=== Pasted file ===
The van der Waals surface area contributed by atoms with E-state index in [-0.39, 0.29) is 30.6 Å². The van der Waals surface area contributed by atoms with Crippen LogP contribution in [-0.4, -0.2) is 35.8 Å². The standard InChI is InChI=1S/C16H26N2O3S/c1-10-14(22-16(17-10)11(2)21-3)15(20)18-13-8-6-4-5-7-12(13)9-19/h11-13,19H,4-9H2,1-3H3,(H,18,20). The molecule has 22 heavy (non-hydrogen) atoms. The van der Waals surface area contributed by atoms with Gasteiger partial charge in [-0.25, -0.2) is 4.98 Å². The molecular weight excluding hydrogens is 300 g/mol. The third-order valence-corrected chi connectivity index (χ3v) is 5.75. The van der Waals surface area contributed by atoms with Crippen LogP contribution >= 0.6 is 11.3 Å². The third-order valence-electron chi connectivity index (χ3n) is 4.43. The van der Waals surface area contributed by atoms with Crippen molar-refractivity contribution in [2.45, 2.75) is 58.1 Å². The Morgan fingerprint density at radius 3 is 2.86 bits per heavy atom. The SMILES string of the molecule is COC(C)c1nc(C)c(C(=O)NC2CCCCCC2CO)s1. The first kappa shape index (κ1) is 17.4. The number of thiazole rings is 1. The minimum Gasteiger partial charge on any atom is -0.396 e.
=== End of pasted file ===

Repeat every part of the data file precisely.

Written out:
The van der Waals surface area contributed by atoms with E-state index in [-0.39, 0.29) is 30.6 Å². The van der Waals surface area contributed by atoms with Crippen LogP contribution in [-0.4, -0.2) is 35.8 Å². The standard InChI is InChI=1S/C16H26N2O3S/c1-10-14(22-16(17-10)11(2)21-3)15(20)18-13-8-6-4-5-7-12(13)9-19/h11-13,19H,4-9H2,1-3H3,(H,18,20). The molecule has 22 heavy (non-hydrogen) atoms. The van der Waals surface area contributed by atoms with Gasteiger partial charge in [-0.25, -0.2) is 4.98 Å². The molecular weight excluding hydrogens is 300 g/mol. The third-order valence-corrected chi connectivity index (χ3v) is 5.75. The van der Waals surface area contributed by atoms with Crippen LogP contribution >= 0.6 is 11.3 Å². The third-order valence-electron chi connectivity index (χ3n) is 4.43. The van der Waals surface area contributed by atoms with Crippen molar-refractivity contribution in [2.45, 2.75) is 58.1 Å². The Morgan fingerprint density at radius 3 is 2.86 bits per heavy atom. The SMILES string of the molecule is COC(C)c1nc(C)c(C(=O)NC2CCCCCC2CO)s1. The first kappa shape index (κ1) is 17.4. The number of thiazole rings is 1. The minimum Gasteiger partial charge on any atom is -0.396 e.